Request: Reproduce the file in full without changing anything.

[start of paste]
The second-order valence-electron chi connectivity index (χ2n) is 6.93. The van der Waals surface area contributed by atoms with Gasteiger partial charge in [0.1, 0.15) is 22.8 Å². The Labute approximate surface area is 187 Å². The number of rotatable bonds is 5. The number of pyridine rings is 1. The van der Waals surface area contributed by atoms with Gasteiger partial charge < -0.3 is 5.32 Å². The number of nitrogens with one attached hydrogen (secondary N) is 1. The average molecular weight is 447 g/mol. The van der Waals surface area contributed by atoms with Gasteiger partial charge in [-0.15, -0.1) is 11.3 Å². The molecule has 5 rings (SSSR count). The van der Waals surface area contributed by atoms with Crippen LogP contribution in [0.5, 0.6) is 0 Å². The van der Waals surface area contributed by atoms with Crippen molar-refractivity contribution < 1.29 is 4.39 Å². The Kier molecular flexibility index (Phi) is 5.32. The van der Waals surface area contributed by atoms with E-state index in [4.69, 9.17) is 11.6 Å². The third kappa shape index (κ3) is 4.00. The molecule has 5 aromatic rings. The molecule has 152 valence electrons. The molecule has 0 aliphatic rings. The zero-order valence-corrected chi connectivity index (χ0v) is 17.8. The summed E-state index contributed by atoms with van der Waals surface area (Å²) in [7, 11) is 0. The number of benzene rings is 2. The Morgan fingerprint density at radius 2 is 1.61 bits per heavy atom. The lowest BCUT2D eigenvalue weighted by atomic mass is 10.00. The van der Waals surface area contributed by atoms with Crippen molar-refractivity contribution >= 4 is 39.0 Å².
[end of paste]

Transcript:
The second-order valence-electron chi connectivity index (χ2n) is 6.93. The van der Waals surface area contributed by atoms with Gasteiger partial charge in [0.1, 0.15) is 22.8 Å². The Labute approximate surface area is 187 Å². The number of rotatable bonds is 5. The number of pyridine rings is 1. The van der Waals surface area contributed by atoms with Gasteiger partial charge < -0.3 is 5.32 Å². The number of nitrogens with one attached hydrogen (secondary N) is 1. The average molecular weight is 447 g/mol. The van der Waals surface area contributed by atoms with Gasteiger partial charge in [-0.15, -0.1) is 11.3 Å². The molecule has 5 rings (SSSR count). The van der Waals surface area contributed by atoms with Crippen LogP contribution in [0.5, 0.6) is 0 Å². The van der Waals surface area contributed by atoms with Crippen molar-refractivity contribution < 1.29 is 4.39 Å². The Kier molecular flexibility index (Phi) is 5.32. The van der Waals surface area contributed by atoms with E-state index in [4.69, 9.17) is 11.6 Å². The third kappa shape index (κ3) is 4.00. The molecule has 5 aromatic rings. The molecule has 152 valence electrons. The molecule has 0 aliphatic rings. The zero-order valence-corrected chi connectivity index (χ0v) is 17.8. The summed E-state index contributed by atoms with van der Waals surface area (Å²) in [7, 11) is 0. The number of benzene rings is 2. The Morgan fingerprint density at radius 2 is 1.61 bits per heavy atom. The lowest BCUT2D eigenvalue weighted by atomic mass is 10.00. The van der Waals surface area contributed by atoms with Crippen molar-refractivity contribution >= 4 is 39.0 Å².